Election 2010: What Does the Republican Win Mean for the Environment?

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John Boehner

On Tuesday, November 2, 2010, the United States went to the polls for their mid-term elections. As predicted, the Republicans were able to capture a decisive majority in the House, while the Democrats retained the Senate with a slim majority. This now paves the way for the Republican Party to advance their conservative agenda. While this has many ramifications on the internal political and social front for the United States, the issue of concern here is what effect this will have on action and legislation to protect the environment. In particular, a critical concern is action on climate change.

Unfortunately, the news is not good for the environment. A vast majority of elected Republicans do not accept the concept of climate change, in particular the idea that it is due to human activity. This is despite the overwhelming consensus among the scientists who actually study the environment and climate.

The Republican Party has often stood against providing money for alternative energy, and instead has championed increasing the exploitation of fossil fuel, including coal and off-shore oil. The Republican Party has also often spoken against legislative action to limit greenhouse gas emission, or establish cap-and-trade programs. The argument generally boils down to economics – that enacting these measures will cost corporations too much, and that this will affect jobs and other corporate spending.  While there is definitely a cost, it has to be looked at from a long-term perspective. There are costs associated with environmental inaction, from fishery depletion to spiraling fuel costs. Unfortunately, the environment has become a partisan issue.

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Republicans have also declared their desire to put a limit on discretionary spending, so climate studies are expected to be one of the first areas to be cut under the new regime. Not only will this adversely affect the basic research itself, it will also damage the ability to find ways to mitigate the effects of climate change.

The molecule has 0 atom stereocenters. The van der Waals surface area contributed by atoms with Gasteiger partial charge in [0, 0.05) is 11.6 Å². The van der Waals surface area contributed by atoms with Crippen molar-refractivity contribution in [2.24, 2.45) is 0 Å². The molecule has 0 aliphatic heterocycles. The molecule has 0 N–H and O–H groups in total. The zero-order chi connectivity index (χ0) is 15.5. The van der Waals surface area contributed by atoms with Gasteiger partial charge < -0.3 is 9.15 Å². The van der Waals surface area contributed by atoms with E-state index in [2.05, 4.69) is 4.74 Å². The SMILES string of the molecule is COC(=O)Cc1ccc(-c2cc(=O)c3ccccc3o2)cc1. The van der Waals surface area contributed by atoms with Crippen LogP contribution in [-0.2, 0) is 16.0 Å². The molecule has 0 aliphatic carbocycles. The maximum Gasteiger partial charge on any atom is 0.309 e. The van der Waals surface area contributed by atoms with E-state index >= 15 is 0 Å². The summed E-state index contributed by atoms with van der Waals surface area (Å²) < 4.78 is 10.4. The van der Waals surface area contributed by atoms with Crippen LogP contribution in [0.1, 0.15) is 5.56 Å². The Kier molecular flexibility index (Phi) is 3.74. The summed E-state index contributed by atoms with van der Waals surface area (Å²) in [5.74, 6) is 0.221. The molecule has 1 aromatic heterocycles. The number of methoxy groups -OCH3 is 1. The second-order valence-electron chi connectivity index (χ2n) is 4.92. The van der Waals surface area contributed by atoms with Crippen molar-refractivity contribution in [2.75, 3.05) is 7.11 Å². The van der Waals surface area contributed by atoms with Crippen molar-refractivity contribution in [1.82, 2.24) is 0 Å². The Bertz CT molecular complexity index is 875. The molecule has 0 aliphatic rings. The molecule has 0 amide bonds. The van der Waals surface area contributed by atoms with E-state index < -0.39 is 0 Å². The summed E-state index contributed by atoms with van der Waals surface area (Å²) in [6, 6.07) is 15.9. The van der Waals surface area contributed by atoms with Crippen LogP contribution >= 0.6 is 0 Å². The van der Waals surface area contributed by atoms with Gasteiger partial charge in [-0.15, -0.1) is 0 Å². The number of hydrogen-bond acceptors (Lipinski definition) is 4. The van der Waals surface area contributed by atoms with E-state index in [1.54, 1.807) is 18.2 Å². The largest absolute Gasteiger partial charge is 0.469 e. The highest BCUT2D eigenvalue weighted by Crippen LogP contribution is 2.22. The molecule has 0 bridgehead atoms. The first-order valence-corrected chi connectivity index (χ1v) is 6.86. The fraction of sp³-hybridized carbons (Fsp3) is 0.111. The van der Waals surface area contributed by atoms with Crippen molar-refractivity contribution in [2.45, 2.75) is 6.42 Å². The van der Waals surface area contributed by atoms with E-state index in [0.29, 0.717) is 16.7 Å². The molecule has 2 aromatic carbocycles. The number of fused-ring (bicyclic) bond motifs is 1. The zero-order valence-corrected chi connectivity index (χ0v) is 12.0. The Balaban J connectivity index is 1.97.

The American political climate is highly polarized at the moment. This prevents consensus and compromise. Any issue that receives support on one side of the House will be opposed by the other side, seemingly on general principals (If they like it, it must be bad).

For good or ill, America leads the world. American policies, indirectly or directly, affect almost everyone on the planet. As the biggest consumers of energy and other resources, American actions can have consequences seemingly out of proportion with the intent of the average American. The failure of the United States to act on climate change will adversely affect everyone.

There is some hope, though. The average American citizen accepts the idea of anthropocentric climate change. Perhaps, one day if the issue of the day ever comes down to the environment, if it ever becomes important enough, perhaps politicians will start listening.

 

Colin Dunn was born and raised in Northern Alberta. Growing up in the boreal forest gave him an appreciation for nature, an appreciation that was enhanced by the works of his artist mother, Svala Dunn, who captured the landscapes and wildlife of the north in her oils and watercolors. He holds a Degree in Geography from the University of Alberta, with a concentration in Urban Studies. He has since found career in information technology, but still pursues his first interests in geography and the environment. He lives and works in southern Vancouver Island, with his wife and three children.

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